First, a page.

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April 10, 2014

Neuroinflammation leads to fatigue following viral infection

Photo by Joanna Servaes from Wikimedia Commons

Fatigue can be caused by many things, such as physical and mental stress, disturbance in the circadian rhythm, and diseases. For example, we have all experienced the sense of fatigue, which can go for days or weeks, following about with the flu.

Unfortunately, the cause of fatigue following viral infection is not well understood. It was once thought to be caused by fever, but now in groundbreaking work published in PLOS ONE, scientists from the RIKEN Center for Life Science Technologies have used an animal model to demonstrate that fatigue sensation is caused not by fever, but by inflammation of brain tissue.

When rats were injected with a substance that mimics viral infection, the animals showed transient fever and decreased activity for days, in a way that resembles a flu infection. By giving the animals an anti-fever drug, the scientists were able to show that the sensation of fatigue is independent of the actual fever, since the animals showed decreased activity even when their fever was resolved.

The authors then showed that this sense of fatigue is mediated by interleukin-1β, a cytokine that acts as a cellular signaling mechanism in the body. This cytokine affects the central nervous system, leading to the lasting suppression of spontaneous activity that follows viral infection. The duration of the fatigue is determined by the interplay between interleukin-1β and interleukin-1 receptor antagonist, which is produced in the brain and suppresses inflammation by blocking the action of interleukin 1β. The authors also showed that reducing the action of interleukin-1 receptor antagonist in the brain delayed the recovery from reduced spontaneous activity.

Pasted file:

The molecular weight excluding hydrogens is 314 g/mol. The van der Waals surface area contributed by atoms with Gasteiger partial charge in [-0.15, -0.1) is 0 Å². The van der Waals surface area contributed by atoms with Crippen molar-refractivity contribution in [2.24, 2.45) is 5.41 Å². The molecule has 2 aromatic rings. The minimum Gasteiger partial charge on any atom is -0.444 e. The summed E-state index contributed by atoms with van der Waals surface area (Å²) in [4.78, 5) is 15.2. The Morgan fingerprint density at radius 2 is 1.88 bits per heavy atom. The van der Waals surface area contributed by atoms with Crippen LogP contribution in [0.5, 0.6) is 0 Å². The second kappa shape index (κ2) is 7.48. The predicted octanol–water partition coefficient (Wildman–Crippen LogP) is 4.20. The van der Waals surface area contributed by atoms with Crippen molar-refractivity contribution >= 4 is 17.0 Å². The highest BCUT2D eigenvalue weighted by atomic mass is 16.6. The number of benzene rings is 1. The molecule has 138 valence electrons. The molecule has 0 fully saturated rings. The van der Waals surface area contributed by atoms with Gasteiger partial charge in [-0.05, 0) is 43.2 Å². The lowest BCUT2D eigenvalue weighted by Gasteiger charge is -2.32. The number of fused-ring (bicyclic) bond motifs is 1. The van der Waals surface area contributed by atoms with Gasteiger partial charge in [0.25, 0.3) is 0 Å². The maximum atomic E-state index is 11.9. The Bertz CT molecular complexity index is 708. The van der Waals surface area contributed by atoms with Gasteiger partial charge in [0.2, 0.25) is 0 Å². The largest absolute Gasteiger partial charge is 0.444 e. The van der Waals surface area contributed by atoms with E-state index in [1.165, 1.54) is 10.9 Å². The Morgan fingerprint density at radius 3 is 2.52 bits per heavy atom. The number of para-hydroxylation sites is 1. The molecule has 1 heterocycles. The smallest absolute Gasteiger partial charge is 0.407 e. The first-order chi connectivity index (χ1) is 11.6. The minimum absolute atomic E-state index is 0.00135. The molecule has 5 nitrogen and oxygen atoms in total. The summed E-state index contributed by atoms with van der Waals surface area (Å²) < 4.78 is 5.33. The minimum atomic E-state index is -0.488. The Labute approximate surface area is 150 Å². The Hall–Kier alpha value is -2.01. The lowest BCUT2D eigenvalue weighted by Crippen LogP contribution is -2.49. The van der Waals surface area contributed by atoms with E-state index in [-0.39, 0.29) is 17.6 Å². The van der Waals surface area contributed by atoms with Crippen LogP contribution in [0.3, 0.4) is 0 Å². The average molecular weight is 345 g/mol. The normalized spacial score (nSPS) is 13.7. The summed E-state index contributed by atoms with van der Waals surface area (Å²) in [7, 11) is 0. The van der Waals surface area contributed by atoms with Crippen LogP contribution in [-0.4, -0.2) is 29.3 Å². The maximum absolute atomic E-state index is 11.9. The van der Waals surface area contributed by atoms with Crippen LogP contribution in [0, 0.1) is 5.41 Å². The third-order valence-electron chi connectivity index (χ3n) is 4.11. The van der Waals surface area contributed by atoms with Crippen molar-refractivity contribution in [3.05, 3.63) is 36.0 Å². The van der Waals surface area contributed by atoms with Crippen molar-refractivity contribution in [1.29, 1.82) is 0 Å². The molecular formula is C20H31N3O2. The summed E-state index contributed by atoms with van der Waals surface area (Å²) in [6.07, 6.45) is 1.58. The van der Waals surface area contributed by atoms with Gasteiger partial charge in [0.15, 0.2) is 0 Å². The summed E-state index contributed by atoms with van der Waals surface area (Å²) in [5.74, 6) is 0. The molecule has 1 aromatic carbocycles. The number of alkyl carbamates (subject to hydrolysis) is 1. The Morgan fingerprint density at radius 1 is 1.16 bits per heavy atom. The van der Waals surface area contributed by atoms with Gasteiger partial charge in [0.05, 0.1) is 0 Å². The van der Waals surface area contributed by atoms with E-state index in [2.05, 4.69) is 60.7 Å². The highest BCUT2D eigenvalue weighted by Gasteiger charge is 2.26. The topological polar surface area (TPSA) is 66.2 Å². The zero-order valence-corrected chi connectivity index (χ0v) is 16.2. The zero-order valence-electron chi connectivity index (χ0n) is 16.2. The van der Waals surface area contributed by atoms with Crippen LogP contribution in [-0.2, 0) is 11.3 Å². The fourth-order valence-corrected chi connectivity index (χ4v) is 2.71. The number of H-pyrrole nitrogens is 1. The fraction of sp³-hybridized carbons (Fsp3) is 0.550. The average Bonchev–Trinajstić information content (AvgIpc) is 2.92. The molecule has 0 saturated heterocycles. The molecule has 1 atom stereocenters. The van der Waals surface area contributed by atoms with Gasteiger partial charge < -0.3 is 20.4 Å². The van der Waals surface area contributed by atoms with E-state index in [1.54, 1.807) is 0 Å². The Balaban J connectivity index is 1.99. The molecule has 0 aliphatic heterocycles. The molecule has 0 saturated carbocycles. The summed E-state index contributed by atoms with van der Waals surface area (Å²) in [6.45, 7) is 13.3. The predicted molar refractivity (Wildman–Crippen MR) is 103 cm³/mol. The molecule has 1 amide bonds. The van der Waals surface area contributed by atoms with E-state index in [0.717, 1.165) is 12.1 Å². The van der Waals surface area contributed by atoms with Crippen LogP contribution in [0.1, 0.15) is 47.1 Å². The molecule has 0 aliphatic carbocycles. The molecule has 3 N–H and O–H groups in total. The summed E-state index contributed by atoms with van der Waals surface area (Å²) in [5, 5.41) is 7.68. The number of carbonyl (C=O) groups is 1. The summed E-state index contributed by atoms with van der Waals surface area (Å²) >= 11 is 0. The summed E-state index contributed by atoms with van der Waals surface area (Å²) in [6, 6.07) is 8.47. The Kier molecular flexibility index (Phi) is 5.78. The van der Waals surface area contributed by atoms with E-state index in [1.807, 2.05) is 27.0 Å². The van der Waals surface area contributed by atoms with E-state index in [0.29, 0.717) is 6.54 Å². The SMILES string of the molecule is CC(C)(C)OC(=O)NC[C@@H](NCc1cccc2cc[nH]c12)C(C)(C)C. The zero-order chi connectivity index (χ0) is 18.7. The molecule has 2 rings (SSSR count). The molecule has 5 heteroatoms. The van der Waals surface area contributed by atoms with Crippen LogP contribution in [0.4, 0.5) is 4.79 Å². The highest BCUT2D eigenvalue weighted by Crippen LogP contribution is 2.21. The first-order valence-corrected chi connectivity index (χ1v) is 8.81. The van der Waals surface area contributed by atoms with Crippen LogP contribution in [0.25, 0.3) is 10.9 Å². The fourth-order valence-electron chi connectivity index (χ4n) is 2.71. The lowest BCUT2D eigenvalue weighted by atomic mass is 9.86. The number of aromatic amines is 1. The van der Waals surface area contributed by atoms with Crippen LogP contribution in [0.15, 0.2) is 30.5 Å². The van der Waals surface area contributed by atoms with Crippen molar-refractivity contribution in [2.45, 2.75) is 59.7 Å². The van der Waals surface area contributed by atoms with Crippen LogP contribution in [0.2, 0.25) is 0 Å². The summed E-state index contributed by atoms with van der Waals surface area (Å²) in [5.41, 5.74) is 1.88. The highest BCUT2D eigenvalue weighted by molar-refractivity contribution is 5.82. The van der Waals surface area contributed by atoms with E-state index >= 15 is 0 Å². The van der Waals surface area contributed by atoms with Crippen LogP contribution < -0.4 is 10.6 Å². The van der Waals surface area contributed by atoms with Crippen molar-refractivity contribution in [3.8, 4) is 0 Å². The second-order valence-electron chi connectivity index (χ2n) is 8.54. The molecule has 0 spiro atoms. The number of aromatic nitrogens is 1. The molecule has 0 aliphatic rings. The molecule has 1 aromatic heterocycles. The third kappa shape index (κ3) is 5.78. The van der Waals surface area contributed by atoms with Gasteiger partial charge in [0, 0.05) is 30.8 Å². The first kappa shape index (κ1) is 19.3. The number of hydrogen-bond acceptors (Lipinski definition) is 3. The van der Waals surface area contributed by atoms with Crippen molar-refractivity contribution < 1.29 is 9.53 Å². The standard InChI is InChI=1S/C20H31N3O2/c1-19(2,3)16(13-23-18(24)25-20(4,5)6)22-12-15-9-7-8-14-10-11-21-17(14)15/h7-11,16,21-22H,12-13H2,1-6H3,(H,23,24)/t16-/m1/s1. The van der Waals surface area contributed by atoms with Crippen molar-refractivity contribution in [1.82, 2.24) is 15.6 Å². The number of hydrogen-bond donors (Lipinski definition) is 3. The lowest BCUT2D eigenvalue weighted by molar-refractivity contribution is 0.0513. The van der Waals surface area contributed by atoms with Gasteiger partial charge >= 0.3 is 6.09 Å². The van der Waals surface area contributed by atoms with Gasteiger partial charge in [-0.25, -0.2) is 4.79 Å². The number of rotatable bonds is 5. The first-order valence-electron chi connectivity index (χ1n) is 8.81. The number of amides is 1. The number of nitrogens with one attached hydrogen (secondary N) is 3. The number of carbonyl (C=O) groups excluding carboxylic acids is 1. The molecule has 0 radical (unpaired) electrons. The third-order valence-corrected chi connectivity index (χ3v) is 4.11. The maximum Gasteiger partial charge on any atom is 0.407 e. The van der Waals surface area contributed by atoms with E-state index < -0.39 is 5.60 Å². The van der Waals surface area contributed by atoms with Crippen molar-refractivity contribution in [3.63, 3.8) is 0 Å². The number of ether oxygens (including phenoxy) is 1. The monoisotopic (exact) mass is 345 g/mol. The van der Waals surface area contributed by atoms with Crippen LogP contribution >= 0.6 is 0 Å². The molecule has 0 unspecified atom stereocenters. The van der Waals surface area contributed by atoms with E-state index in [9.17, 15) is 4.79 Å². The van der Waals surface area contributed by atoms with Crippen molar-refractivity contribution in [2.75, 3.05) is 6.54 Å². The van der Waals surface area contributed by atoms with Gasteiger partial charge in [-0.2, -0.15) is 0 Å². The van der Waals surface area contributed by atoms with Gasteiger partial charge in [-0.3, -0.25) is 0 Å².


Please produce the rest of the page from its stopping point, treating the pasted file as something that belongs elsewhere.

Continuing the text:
These results suggested that impairment of the production of interleukin-1 receptor antagonist in the brain could induce the chronic neuroinflammation that leads to the sensation of fatigue. This study could potentially lead to the development of therapies to reduce neuroinflammation, thus freeing patients from sluggishness.

This research is published in PLOS ONE DOI: 10.1371/journal.pone.0090950